Acclaimed author, critic, and feminist bell hooks died this morning at her Kentucky home, surrounded by her loved ones. She was 69 years old and had been ill.
Born in Kentucky on September 25, 1952, she attended segregated schools. She moved to California where she attended Sanford University, then earned her Master’s at the University of Wisconsin and her PhD at University of California Santa Cruz. Her pen name was her great-grandmother’s given name, which she styled in lower case so that the substance of her work was foremost.
Renowned for her philosophical work defining the intersections of race and gender, hooks published her first book in 1981: Ain’t I A Woman: Black Women and Feminism, titled after Sojourner Truth’s famous “Aren’t I A Woman” speech. She has since written more than 40 books, including poetry, essays, memoir, and children’s picture books.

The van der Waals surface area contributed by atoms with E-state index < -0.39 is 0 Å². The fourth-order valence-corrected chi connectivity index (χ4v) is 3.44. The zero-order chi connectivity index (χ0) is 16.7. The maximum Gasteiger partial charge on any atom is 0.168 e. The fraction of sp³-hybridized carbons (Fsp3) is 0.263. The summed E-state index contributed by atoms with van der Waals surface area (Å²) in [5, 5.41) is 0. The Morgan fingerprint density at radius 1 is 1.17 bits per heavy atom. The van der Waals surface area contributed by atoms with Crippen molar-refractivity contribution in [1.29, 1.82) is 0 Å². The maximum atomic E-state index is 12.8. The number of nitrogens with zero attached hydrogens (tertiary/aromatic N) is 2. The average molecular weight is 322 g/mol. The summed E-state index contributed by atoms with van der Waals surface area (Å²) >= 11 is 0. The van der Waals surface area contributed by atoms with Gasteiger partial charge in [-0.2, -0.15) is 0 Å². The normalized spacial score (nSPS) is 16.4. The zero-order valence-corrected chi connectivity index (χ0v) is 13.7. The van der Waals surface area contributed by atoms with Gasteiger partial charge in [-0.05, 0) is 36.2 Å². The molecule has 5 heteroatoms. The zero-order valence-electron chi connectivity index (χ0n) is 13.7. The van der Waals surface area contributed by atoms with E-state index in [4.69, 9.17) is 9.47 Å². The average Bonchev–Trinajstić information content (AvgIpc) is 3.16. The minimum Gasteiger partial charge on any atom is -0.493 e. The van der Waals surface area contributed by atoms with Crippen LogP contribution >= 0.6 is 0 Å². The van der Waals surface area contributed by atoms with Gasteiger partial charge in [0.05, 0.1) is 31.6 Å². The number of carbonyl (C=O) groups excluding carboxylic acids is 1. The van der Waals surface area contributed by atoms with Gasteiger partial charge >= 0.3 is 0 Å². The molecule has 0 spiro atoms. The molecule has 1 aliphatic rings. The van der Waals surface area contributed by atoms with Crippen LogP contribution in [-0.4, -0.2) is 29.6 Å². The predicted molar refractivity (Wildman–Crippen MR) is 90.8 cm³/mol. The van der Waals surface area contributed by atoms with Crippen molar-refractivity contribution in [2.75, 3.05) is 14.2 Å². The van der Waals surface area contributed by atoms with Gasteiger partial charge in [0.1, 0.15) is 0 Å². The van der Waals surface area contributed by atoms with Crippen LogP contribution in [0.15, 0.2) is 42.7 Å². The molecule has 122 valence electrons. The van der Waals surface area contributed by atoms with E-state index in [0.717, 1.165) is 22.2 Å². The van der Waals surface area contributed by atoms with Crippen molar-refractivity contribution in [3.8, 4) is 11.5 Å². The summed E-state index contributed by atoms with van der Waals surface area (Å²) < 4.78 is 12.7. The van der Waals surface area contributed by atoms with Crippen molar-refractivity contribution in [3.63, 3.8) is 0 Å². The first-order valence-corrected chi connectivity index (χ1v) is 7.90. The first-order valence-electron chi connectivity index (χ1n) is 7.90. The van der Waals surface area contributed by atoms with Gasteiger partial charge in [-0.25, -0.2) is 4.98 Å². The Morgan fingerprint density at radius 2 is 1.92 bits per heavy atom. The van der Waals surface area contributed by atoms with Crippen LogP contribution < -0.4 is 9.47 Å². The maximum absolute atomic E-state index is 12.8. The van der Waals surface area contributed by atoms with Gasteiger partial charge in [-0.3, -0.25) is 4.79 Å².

In addition to writing, hooks taught at Berea College in Kentucky, a historical institution founded by abolitionists in 1855; the school has always been integrated, admitting students of all genders and races, and charges $0 tuition. Her title at the school was Distinguished Professor in Residence in Appalachian Studies, and in 2010 the school opened The bell hooks Institute at Berea College, which houses her collection of contemporary African American art in addition to some personal items and copies of her books in several languages.
hooks was inducted into the Kentucky Writers Hall of Fame in 2018, and has influenced countless people. She once said, “To be truly visionary we have to root our imagination in our concrete reality while simultaneously imagining possibilities beyond that reality.” She certainly embodied that.
If you’ve yet to read bell hooks’s work, or are looking to re-familiarize yourself, we’ve got a reading pathway to bell hooks books.